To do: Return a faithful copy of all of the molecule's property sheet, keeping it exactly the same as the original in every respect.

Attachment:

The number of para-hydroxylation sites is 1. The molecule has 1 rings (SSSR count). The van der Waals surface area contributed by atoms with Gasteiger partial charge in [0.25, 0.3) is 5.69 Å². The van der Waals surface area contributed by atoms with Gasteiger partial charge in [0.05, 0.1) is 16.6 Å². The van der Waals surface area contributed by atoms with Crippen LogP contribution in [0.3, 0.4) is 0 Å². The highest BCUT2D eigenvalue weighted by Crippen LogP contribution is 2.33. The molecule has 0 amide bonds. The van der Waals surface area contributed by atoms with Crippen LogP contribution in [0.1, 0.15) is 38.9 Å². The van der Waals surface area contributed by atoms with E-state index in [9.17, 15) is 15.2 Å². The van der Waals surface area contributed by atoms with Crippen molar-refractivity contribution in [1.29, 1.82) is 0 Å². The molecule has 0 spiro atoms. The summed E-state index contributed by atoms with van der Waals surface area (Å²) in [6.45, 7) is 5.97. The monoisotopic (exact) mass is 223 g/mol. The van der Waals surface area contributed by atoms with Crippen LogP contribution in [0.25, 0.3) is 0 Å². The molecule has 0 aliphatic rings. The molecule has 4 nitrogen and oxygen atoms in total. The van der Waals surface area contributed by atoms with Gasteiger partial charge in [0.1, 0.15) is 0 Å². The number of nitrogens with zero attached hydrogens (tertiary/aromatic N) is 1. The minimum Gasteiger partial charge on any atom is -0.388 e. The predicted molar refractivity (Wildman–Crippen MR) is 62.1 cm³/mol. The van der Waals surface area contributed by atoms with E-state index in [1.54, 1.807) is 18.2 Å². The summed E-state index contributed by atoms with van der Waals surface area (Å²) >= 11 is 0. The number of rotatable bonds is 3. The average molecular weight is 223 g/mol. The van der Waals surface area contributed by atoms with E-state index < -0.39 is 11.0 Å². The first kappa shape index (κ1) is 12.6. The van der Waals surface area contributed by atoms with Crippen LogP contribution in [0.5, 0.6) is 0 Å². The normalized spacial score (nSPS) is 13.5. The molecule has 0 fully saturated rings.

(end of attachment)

The number of para-hydroxylation sites is 1. The molecule has 1 rings (SSSR count). The van der Waals surface area contributed by atoms with Gasteiger partial charge in [0.25, 0.3) is 5.69 Å². The van der Waals surface area contributed by atoms with Gasteiger partial charge in [0.05, 0.1) is 16.6 Å². The van der Waals surface area contributed by atoms with Crippen LogP contribution in [0.3, 0.4) is 0 Å². The highest BCUT2D eigenvalue weighted by Crippen LogP contribution is 2.33. The molecule has 0 amide bonds. The van der Waals surface area contributed by atoms with Crippen LogP contribution in [0.1, 0.15) is 38.9 Å². The van der Waals surface area contributed by atoms with E-state index in [9.17, 15) is 15.2 Å². The van der Waals surface area contributed by atoms with Crippen molar-refractivity contribution in [1.29, 1.82) is 0 Å². The molecule has 0 spiro atoms. The summed E-state index contributed by atoms with van der Waals surface area (Å²) in [6.45, 7) is 5.97. The monoisotopic (exact) mass is 223 g/mol. The van der Waals surface area contributed by atoms with Crippen LogP contribution in [0.25, 0.3) is 0 Å². The molecule has 0 aliphatic rings. The molecule has 4 nitrogen and oxygen atoms in total. The van der Waals surface area contributed by atoms with Gasteiger partial charge in [0.1, 0.15) is 0 Å². The number of nitrogens with zero attached hydrogens (tertiary/aromatic N) is 1. The minimum Gasteiger partial charge on any atom is -0.388 e. The predicted molar refractivity (Wildman–Crippen MR) is 62.1 cm³/mol. The van der Waals surface area contributed by atoms with E-state index in [1.54, 1.807) is 18.2 Å². The summed E-state index contributed by atoms with van der Waals surface area (Å²) >= 11 is 0. The number of rotatable bonds is 3. The average molecular weight is 223 g/mol. The van der Waals surface area contributed by atoms with E-state index < -0.39 is 11.0 Å². The first kappa shape index (κ1) is 12.6. The van der Waals surface area contributed by atoms with Crippen LogP contribution in [0.5, 0.6) is 0 Å². The normalized spacial score (nSPS) is 13.5. The molecule has 0 fully saturated rings.